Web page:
Oldham Coliseum Theatre

 Oldham Coliseum Theatre

The history of the Coliseum is as rich as any other theatre, its past shrouded in mystery, speculation and bad business deals.

In 1885 a Mr Myers contracted local carpenter Thomas Whittaker to build a permanent home for his Grand American Circus in Henshaw Street. A court case soon followed when Mr Myers admitted he was unable to settle the bill. Whittaker found himself owner of the new theatre and without having had any experience at all, decided to embark on a career in show business. In 1887 the town council announced they were planning to build a new market hall on the site of the theatre and so Whittaker had the theatre moved to Fairbottom Street on the site of an old colliery. The opening production was Culvers Circus.

In February 1903 Whittaker sold the theatre to Joseph Ball who ran it on behalf of Peter Yates, the owner of Yates Wine Lodges. In 1911 the Colosseum (as it was then called) began showing silent films in between live acts. In 1918 the theatre was bought by Dobie´s Electric Theatres.

In March 1931 the theatre closed and reopened as a cinema but it only survived until March 1932 when the recession caused complete closure. In 1936 a group was formed to campaign for live theatre in Oldham called The Oldham Playgoers Club. In January 1938 The Oldham Repertory Theatre Club opened at the former Temperance Hall in Horsedge Street with its production of Shaw´s Arms and the Man. The club was for members only thus avoiding the need to be licensed. Here they provided weekly rep until 1939. Such was their success that they signed the lease on the now derelict Colosseum, they renamed it The Coliseum and in July 1939 they staged their first production in their new home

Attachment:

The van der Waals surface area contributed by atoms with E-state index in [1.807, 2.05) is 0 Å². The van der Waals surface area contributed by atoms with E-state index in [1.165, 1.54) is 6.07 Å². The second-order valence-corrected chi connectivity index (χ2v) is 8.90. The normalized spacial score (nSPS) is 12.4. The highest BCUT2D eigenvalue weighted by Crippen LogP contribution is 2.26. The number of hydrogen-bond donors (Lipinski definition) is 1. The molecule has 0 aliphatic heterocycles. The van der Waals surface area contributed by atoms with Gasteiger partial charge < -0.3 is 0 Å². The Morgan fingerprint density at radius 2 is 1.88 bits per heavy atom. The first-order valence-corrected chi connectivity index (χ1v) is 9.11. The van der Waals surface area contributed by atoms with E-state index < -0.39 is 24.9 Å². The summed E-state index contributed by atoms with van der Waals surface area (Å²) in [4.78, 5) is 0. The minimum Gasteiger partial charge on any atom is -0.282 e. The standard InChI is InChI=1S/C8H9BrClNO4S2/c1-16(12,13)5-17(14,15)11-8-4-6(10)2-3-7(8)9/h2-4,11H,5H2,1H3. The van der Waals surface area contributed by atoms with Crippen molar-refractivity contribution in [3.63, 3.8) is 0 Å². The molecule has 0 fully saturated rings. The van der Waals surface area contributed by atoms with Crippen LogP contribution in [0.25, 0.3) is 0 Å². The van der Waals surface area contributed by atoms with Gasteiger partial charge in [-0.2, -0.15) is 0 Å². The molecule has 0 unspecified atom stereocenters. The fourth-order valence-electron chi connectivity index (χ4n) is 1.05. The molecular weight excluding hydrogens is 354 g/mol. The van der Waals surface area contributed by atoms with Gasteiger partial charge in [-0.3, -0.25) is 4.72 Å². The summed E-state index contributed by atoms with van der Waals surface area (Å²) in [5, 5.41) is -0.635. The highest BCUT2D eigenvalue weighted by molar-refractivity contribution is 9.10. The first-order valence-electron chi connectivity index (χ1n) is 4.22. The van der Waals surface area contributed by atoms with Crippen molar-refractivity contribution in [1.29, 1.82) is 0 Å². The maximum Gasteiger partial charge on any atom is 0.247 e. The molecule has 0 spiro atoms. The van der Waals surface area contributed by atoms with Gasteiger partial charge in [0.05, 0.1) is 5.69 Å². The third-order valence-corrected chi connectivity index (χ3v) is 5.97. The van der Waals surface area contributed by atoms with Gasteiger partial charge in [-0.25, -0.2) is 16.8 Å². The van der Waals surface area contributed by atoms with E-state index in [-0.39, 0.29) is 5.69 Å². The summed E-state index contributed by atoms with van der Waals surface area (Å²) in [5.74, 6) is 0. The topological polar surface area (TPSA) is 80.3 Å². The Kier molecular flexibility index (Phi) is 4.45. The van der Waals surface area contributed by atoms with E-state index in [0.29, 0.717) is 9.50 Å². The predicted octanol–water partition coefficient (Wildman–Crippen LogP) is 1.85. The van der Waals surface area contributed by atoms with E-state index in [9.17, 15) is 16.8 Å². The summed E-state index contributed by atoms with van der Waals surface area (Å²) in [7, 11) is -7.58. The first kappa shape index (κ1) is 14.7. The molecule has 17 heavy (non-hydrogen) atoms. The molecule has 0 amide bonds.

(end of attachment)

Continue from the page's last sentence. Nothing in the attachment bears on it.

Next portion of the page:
The Oldham Coliseum was the scene of a tragic accident involving the play that raises the hackles of superstition in many actors: Macbeth.

In January 1947, Harold Norman was an actor playing the role of Macbeth, it is said that he did not care for the usual superstitions observed by actors in ‘The Scottish Play’ referring top the play as Macbeth and rehearsing his lines outloud. During a sword fight scene Harold was accidentally stabbed with a real sword. The wound became infected and he died in Oldham Royal infirmary on the 27th February of peritonitis caused by the sword wound.

This unfortunate death was bound to have an effect of peoples minds, the tragic event, the nature of the play, and Harold’s lack of superstition. Inevitably Harold was thought to have returned to the theatre in spirit form, and he is said to have been seen several times. His apparition appears most often on Thursdays, as this was the day that he was mortally wounded.

http://www.coliseum.org.uk

First Broadcast: 16th November 2004

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